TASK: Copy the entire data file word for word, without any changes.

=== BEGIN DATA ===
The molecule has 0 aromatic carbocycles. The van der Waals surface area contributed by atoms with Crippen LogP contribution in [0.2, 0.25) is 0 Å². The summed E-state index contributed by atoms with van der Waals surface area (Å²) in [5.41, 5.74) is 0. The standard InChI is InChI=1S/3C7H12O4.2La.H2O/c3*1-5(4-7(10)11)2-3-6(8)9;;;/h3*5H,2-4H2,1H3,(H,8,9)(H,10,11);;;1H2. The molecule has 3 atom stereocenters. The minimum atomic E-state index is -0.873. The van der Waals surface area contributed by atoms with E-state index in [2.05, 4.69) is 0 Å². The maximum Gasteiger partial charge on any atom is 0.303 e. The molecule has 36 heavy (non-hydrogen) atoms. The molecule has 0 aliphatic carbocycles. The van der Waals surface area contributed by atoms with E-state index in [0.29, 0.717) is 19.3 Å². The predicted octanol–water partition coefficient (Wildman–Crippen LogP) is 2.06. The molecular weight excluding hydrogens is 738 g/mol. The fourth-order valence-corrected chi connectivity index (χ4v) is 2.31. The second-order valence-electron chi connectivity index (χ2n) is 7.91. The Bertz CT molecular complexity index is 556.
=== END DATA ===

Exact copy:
The molecule has 0 aromatic carbocycles. The van der Waals surface area contributed by atoms with Crippen LogP contribution in [0.2, 0.25) is 0 Å². The summed E-state index contributed by atoms with van der Waals surface area (Å²) in [5.41, 5.74) is 0. The standard InChI is InChI=1S/3C7H12O4.2La.H2O/c3*1-5(4-7(10)11)2-3-6(8)9;;;/h3*5H,2-4H2,1H3,(H,8,9)(H,10,11);;;1H2. The molecule has 3 atom stereocenters. The minimum atomic E-state index is -0.873. The van der Waals surface area contributed by atoms with E-state index in [2.05, 4.69) is 0 Å². The maximum Gasteiger partial charge on any atom is 0.303 e. The molecule has 36 heavy (non-hydrogen) atoms. The molecule has 0 aliphatic carbocycles. The van der Waals surface area contributed by atoms with E-state index in [0.29, 0.717) is 19.3 Å². The predicted octanol–water partition coefficient (Wildman–Crippen LogP) is 2.06. The molecular weight excluding hydrogens is 738 g/mol. The fourth-order valence-corrected chi connectivity index (χ4v) is 2.31. The second-order valence-electron chi connectivity index (χ2n) is 7.91. The Bertz CT molecular complexity index is 556.